The Siri Team Talks About Personalized ‘Hey Siri’ in New Machine Learning Journal Entry


Way back in October, the Siri Team took some time to publish a new entry in Apple’s machine learning journal, putting some focus on the “Hey Siri” feature.

Now, the team is back with a new entry in the journal, and it’s going into a bit more detail when it comes to the personalization of the “Hey Siri” feature. As was touched on in the previous entry, Apple notes that it went with the “Hey Siri” voice function because it was so natural that many iOS users were already using it before Apple even introduced the feature. When they would launch Siri with the Home button in older versions of the feature, they would start their request with “Hey Siri”.

“The phrase “Hey Siri” was originally chosen to be as natural as possible; in fact, it was so natural that even before this feature was introduced, users would invoke Siri using the home button and inadvertently prepend their requests with the words, “Hey Siri.” Its brevity and ease of articulation, however, bring to bear additional challenges.”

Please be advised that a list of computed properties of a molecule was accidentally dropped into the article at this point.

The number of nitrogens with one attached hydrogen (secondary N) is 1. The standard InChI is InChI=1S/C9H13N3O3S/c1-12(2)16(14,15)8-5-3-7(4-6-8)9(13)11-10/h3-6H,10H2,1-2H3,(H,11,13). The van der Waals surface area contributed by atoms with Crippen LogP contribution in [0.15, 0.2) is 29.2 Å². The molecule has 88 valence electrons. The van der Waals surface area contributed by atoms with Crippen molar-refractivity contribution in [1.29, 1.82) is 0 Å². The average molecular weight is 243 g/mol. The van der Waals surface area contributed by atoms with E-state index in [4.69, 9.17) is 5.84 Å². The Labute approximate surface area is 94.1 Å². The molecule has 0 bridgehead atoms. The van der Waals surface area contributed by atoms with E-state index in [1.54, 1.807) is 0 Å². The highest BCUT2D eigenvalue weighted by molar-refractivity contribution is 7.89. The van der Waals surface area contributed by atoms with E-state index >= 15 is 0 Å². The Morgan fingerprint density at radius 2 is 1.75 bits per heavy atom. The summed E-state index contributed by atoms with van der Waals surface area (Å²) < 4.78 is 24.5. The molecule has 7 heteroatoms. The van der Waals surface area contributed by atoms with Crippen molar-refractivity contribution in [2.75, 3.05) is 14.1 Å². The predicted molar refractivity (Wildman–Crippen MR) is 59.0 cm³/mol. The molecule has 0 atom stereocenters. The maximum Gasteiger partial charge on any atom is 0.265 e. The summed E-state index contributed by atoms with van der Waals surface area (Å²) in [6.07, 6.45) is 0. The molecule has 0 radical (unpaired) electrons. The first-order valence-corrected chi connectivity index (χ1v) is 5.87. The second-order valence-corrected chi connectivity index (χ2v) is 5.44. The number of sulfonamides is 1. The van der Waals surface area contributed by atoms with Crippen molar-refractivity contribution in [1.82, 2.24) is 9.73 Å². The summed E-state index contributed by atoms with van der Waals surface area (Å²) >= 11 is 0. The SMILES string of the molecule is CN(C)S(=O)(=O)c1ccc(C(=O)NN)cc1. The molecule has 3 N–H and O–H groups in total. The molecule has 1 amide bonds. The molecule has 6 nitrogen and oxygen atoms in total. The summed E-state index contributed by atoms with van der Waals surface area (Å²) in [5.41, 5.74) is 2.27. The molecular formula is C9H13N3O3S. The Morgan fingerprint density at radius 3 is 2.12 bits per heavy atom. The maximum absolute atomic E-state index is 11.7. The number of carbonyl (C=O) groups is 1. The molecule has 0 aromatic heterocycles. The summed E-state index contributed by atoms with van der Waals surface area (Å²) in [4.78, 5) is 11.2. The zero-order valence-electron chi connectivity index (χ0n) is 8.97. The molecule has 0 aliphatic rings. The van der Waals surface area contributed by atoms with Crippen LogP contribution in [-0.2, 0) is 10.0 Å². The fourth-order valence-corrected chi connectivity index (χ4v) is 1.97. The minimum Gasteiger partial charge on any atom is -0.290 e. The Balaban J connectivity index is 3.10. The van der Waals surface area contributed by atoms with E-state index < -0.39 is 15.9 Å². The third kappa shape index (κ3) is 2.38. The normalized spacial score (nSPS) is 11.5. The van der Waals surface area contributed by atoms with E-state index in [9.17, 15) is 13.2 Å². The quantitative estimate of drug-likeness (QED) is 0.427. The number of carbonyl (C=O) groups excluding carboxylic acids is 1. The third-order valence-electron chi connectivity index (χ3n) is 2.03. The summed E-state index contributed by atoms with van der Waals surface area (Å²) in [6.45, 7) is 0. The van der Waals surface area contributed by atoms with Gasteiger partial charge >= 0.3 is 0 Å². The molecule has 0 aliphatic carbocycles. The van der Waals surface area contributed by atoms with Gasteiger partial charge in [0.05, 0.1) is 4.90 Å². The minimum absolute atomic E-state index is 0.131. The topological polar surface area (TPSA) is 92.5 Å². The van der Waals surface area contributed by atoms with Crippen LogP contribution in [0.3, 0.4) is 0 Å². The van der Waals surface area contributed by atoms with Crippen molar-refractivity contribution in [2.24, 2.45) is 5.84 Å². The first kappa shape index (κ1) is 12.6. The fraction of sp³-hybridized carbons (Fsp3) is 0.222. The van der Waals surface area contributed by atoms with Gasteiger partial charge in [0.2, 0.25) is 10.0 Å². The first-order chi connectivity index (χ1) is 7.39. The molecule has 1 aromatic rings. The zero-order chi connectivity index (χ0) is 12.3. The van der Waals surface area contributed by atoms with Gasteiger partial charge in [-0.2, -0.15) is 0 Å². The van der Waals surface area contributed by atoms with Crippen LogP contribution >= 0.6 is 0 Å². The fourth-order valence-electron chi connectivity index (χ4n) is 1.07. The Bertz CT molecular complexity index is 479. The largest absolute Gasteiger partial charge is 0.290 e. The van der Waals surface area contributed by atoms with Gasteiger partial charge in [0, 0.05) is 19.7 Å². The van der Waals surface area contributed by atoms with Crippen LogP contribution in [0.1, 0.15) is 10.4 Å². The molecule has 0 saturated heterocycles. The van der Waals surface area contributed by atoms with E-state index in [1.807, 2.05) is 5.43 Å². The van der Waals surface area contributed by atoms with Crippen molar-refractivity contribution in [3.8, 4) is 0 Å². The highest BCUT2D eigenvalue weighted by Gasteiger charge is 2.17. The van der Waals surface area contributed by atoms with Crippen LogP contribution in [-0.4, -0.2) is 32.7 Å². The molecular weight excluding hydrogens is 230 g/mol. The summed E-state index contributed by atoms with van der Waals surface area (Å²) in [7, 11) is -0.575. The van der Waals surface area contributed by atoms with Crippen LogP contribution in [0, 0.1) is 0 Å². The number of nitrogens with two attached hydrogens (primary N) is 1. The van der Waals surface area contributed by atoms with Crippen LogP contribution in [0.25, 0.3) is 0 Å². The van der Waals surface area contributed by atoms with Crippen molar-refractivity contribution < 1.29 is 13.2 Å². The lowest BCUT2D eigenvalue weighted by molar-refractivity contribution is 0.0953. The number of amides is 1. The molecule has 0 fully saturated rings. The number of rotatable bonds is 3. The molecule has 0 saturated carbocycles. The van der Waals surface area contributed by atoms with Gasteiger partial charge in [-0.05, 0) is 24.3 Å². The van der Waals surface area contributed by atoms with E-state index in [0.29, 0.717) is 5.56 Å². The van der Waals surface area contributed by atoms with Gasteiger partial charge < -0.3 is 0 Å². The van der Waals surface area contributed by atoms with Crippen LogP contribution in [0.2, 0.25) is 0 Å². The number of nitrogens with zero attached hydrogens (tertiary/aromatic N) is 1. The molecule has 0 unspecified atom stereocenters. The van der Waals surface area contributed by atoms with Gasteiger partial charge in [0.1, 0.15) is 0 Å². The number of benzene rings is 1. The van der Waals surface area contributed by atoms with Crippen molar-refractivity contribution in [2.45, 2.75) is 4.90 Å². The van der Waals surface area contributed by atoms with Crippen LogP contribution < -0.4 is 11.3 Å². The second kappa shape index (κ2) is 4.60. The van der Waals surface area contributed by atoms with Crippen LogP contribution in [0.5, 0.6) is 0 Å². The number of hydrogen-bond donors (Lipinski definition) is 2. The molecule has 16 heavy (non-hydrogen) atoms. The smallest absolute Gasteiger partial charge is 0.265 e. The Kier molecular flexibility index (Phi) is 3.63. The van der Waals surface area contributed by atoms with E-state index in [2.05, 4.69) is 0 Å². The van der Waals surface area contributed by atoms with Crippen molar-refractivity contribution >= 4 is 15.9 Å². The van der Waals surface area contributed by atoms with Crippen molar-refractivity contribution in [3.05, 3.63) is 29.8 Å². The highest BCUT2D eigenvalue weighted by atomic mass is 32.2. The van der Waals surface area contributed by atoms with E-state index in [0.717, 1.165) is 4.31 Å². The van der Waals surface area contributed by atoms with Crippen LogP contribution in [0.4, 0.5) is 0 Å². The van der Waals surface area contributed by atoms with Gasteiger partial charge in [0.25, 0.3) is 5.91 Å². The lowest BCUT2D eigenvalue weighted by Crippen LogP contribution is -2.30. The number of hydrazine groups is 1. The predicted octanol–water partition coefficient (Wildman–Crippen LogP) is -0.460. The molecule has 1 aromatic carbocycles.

The full entry is certainly worth looking at if you like the technical side of things. As is par for the course with these machine learning journal entries, they are certainly meant to dig into the key details, as opposed to just looking at a feature in a general scope.

That being said, the entry also looks ahead at what features or challenges the team is planning on taking on next. That includes the ability to use Siri in a crowded room, or even in a large room, and still have the same efficacy that Siri users have come to expect over the years.

“Although the average speaker recognition performance has improved significantly, anecdotal evidence suggests that the performance in reverberant (large room) and noisy (car, wind) environments still remain more challenging. One of our current research efforts is focused on understanding and quantifying the degradation in these difficult conditions in which the environment of an incoming test utterance is a severe mismatch from the existing utterances in a user’s speaker profile. In our subsequent work [2], we demonstrate success in the form of multi-style training, in which a subset of the training data is augmented with different types of noise and reverberation.”

You can check out the full journal entry below.

[via Apple]

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